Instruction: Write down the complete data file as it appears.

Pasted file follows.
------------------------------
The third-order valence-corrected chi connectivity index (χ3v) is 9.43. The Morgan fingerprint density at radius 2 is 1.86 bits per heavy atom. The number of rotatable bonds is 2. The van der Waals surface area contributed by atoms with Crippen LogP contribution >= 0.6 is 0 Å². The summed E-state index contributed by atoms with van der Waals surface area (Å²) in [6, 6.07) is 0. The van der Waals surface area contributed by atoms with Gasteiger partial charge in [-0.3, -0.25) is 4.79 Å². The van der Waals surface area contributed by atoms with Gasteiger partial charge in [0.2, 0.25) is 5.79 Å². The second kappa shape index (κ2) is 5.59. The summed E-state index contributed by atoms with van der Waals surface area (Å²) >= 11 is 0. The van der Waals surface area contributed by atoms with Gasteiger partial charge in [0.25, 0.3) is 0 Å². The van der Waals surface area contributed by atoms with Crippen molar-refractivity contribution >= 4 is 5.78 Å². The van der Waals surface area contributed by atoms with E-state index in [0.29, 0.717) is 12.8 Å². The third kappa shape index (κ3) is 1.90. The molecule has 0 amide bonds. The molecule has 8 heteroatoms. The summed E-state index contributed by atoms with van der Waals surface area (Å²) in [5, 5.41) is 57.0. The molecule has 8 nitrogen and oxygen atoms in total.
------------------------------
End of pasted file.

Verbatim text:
The third-order valence-corrected chi connectivity index (χ3v) is 9.43. The Morgan fingerprint density at radius 2 is 1.86 bits per heavy atom. The number of rotatable bonds is 2. The van der Waals surface area contributed by atoms with Crippen LogP contribution >= 0.6 is 0 Å². The summed E-state index contributed by atoms with van der Waals surface area (Å²) in [6, 6.07) is 0. The van der Waals surface area contributed by atoms with Gasteiger partial charge in [-0.3, -0.25) is 4.79 Å². The van der Waals surface area contributed by atoms with Gasteiger partial charge in [0.2, 0.25) is 5.79 Å². The second kappa shape index (κ2) is 5.59. The summed E-state index contributed by atoms with van der Waals surface area (Å²) >= 11 is 0. The van der Waals surface area contributed by atoms with Gasteiger partial charge in [0.25, 0.3) is 0 Å². The van der Waals surface area contributed by atoms with Crippen molar-refractivity contribution >= 4 is 5.78 Å². The van der Waals surface area contributed by atoms with E-state index in [0.29, 0.717) is 12.8 Å². The third kappa shape index (κ3) is 1.90. The molecule has 0 amide bonds. The molecule has 8 heteroatoms. The summed E-state index contributed by atoms with van der Waals surface area (Å²) in [5, 5.41) is 57.0. The molecule has 8 nitrogen and oxygen atoms in total.